Serious Eats: Drinks
Harvest Journal: The Many Dangers of Winemaking
Editor's note: Our wine writer Sarah Chappell is working as a lab intern this harvest season at a winery in Napa. Take it away, Sarah!
Between bad weather and drudgery, there is another important thing to keep in mind while working in a winery: not dying.
This is not an attempt to be ghoulish nor morose, but rather a simple fact. Winemaking is dangerous, and there are many pits into which an intern can fall.
Literally, in fact. This week was my first proper winery brush with death, as I fell off of a ladder on to a barrel while attempting to return a sample to the top of a tank. I got away with scrapes, bruises and a battered ego, but this leads to my first not-dying tip.
1. Don't fall. There are ladders, stairs, step stools (far more nefarious than they initially appear), and catwalks that are just begging for blood.
The fermenters and barrels to which these ladders and stairs lead are hardly innocent themselves. The fermentation reaction produces carbon dioxide, which is fatal in large doses and can pack a mighty wallop when opening the top of a fermentation tank or staying in a confined space with many fermenting barrels. Tanks can also be blanketed with inert gases like argon to remove oxygen and protect the wine from oxidation but leaving nothing for your lungs. So:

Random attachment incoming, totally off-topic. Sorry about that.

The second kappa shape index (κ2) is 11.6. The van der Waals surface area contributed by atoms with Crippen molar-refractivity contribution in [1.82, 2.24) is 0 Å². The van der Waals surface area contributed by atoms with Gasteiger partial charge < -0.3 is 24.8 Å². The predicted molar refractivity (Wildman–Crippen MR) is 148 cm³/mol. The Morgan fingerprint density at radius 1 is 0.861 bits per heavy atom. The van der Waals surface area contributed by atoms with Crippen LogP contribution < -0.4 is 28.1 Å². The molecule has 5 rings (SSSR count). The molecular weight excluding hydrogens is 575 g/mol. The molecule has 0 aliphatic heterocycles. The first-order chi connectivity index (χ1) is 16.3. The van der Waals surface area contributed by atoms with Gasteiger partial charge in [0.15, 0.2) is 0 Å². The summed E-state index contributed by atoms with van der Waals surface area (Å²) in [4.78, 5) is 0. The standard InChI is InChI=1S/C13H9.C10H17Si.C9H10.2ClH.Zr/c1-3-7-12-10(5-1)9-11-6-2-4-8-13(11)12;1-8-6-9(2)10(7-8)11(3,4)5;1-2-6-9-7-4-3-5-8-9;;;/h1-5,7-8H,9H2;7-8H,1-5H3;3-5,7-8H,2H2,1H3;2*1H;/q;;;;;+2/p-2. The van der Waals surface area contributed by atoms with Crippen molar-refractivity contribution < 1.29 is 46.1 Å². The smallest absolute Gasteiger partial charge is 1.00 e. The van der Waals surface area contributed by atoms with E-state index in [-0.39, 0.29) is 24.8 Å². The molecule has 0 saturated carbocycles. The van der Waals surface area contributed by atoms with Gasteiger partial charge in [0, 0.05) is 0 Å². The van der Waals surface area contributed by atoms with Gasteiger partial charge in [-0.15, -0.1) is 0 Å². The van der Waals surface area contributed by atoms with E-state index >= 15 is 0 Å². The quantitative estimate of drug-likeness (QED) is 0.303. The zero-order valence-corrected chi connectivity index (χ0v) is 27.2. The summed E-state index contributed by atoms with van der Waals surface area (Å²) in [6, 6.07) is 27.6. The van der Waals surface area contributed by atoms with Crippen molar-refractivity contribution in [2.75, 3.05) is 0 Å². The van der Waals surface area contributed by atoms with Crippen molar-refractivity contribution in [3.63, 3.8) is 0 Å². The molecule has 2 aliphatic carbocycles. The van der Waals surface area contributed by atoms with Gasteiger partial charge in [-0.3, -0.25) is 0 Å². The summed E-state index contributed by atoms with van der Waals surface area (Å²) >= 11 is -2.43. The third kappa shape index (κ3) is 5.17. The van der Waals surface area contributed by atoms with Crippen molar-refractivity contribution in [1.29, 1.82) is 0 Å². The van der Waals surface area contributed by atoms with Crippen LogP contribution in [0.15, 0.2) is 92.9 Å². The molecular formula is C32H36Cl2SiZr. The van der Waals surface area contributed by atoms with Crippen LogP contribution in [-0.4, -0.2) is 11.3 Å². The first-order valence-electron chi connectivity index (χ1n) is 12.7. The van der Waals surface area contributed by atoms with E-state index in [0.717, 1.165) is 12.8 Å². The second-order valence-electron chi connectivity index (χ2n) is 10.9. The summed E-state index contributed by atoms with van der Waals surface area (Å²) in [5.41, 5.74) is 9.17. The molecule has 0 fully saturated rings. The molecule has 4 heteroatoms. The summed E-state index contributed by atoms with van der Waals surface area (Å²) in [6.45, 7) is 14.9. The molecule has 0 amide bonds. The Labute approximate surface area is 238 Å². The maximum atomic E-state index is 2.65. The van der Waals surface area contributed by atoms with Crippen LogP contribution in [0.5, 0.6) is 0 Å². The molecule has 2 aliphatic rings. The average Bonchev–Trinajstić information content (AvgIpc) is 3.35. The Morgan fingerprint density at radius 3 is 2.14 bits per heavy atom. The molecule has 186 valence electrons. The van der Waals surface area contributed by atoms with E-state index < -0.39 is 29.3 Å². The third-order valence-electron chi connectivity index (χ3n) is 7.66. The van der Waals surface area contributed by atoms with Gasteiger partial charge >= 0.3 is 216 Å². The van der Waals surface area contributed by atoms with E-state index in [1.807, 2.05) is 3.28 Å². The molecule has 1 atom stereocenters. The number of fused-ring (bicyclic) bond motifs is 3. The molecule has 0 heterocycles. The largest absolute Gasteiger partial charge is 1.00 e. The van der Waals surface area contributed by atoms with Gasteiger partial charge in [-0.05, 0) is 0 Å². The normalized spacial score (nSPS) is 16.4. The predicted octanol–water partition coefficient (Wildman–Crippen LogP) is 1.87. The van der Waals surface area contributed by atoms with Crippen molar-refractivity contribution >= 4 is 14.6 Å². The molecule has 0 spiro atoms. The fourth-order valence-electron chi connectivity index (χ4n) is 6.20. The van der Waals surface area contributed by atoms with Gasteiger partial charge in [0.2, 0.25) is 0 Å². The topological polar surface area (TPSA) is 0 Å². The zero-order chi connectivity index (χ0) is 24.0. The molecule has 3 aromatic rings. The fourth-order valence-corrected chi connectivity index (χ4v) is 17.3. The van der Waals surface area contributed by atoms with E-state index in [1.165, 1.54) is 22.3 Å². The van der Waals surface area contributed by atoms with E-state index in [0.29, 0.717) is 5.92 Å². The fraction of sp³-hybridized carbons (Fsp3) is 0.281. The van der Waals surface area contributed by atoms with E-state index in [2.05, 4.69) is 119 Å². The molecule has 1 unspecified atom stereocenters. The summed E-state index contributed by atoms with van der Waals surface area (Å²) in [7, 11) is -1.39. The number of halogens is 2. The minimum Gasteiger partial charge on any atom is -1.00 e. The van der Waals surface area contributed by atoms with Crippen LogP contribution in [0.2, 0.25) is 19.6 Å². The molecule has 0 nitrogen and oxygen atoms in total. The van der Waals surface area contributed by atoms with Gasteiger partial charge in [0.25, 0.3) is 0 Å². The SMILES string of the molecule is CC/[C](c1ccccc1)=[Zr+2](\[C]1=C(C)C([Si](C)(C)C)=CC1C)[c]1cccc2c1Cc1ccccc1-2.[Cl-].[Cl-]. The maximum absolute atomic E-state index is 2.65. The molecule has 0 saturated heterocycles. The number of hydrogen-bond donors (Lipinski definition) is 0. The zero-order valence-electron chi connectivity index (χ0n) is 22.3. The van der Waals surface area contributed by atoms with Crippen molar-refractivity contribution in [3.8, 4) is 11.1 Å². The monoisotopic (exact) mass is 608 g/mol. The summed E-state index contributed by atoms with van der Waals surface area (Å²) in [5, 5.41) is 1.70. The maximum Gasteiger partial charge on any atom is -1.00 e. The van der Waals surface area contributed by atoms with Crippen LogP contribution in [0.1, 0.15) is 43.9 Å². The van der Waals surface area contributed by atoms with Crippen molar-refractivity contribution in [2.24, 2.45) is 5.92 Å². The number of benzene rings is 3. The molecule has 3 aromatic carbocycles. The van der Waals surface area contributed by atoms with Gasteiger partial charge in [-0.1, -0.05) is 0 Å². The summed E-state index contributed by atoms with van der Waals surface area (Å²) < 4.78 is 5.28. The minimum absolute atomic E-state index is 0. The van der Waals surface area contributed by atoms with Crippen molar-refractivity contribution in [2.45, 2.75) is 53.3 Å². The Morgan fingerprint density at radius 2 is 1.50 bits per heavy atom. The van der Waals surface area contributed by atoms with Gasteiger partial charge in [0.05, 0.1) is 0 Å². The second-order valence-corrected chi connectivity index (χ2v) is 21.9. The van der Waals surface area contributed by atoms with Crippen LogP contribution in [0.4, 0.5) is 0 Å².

2. Don't stick your head in a tank and take a deep breath; you don't know what's in there.
3. Don't fall in a tank and take a deep breath; you don't know what's in there, and if the tank is full you'll be breathing fermenting goo.
4. When in a room full of fermenting barrels, wear an oxygen meter that measures the percentage of oxygen to ensure that you have enough to not pass out. If it beeps, listen to it and get the hell out of there.
Before the tanks get filled, the juice has to come from somewhere: the crusher/destemmer. Berries are put in the crusher/destemmer after picking to remove stems if they are not wanted and to extract the juice. The crusher, well, crushes the berries to release juice and send it on its way to become wine in a tank or barrel. Falling into the crusher would be bad and would hurt a lot, since it would crush you. Equally bad is the auger is like a big screw that spins to power the crusher. The larger the crusher, the larger the auger, the larger the pain. The auger is usually buried in the ground beneath a grate and would thus require some significant effort to reach, but don't try.
5. Don't get crushed or screwed.
So far all of these dangers are stationary, and require some effort or error on the part of the would-be invalid to result in damage or death. There is one moving target though: the forklift. The forklift drivers at the winery take all the pleasure in driving that one imagines would result from stealing a golf cart, but with rows of barrels to race through. So, watch out.
6. Don't get run over by a forklift.
Surely there are more dangers in a winery, but these are the ones that I have personally encountered and (so far) survived. Lesson learned: it turns out that winemaking is not for the clumsy or the faint of heart.
About the Author: Sarah Chappell is a winemonger and writer living in
Brooklyn Napa. She holds the Advanced Certificate with Distinction from the Wine and Spirit Education Trust and has contributed to Foodista, Palate Press and WineChap. Follow her on Twitter @chapsholic.